### 2.5 Lengths and tunings: numerical accuracy of distances

The resonance condition inside an optical cavity and the operating point of an interferometer depends on the optical path lengths modulo the laser wavelength, i.e., for light from an Nd:YAG laser length differences of less than 1 µm are of interest, not the full magnitude of the distances between optics. On the other hand, several parameters describing the general properties of an optical system, like the finesse or free spectral range of a cavity (see Section 5.1) depend on the macroscopic distance and do not change significantly when the distance is changed on the order of a wavelength. This illustrates that the distance between optical components might not be the best parameter to use for the analysis of optical systems. Furthermore, it turns out that in numerical algorithms the distance may suffer from rounding errors. Let us use the Virgo [56] arm cavities as an example to illustrate this. The cavity length is approximately 3 km, the wavelength is on the order of 1 µm, the mirror positions are actively controlled with a precision of 1 pm and the detector sensitivity can be as good as 10–18 m, measured on  10 ms timescales (i.e., many samples of the data acquisition rate). The floating point accuracy of common, fast numerical algorithms is typically not better than 10–15. If we were to store the distance between the cavity mirrors as such a floating point number, the accuracy would be limited to 3 pm, which does not even cover the accuracy of the control systems, let alone the sensitivity.

A simple and elegant solution to this problem is to split a distance between two optical components into two parameters [29]: one is the macroscopic ‘length’ , defined as the multiple of a constant wavelength yielding the smallest difference to . The second parameter is the microscopic tuning that is defined as the remaining difference between and , i.e., . Typically, can be understood as the wavelength of the laser in vacuum, however, if the laser frequency changes during the experiment or multiple light fields with different frequencies are used simultaneously, a default constant wavelength must be chosen arbitrarily. Please note that usually the term in any equation refers to the actual wavelength at the respective location as with the index of refraction at the local medium.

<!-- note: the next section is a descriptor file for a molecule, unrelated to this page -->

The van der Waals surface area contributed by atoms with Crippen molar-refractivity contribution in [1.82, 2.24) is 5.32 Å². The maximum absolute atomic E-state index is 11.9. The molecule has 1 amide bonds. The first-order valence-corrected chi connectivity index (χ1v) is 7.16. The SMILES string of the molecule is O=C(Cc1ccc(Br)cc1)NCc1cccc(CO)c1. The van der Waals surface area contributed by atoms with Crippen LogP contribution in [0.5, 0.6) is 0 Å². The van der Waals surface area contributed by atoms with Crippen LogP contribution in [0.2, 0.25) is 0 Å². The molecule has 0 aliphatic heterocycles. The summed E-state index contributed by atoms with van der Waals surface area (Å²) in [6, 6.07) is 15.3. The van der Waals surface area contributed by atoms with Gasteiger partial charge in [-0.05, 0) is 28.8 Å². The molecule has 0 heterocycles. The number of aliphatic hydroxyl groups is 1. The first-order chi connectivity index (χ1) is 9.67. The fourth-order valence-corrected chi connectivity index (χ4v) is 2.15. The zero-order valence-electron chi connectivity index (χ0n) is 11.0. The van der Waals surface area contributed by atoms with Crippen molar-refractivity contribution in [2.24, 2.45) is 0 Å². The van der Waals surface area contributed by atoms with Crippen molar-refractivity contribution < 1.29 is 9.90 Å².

We have seen in Section 2.1 that distances appear in the expressions for electromagnetic waves in connection with the wave number, for example,

Thus, the difference in phase between the field at and is given as
We recall that . We can define and . For any given wavelength we can write the corresponding frequency as a sum of the default frequency and a difference frequency . Using these definitions, we can rewrite Equation (34) with length and tuning as
The first term of the sum is always a multiple of , which is equivalent to zero. The last term of the sum is the smallest, approximately of the order . For typical values of , and we find that
which shows that the last term can often be ignored.

We can also write the tuning directly as a phase. We define as the dimensionless tuning

This yields
The tuning is given in radian with referring to a microscopic distance of one wavelength .

Finally, we can write the following expression for the phase difference between the light field taken at the end points of a distance :

or if we neglect the last term from Equation (36) we can approximate () to obtain
This convention provides two parameters and , that can describe distances with a markedly improved numerical accuracy. In addition, this definition often allows simplification of the algebraic notation of interferometer signals. By convention we associate a length with the propagation through free space, whereas the tuning will be treated as a parameter of the optical components. Effectively the tuning then represents a microscopic displacement of the respective component. If, for example, a cavity is to be resonant to the laser light, the tunings of the mirrors have to be the same whereas the length of the space in between can be arbitrary.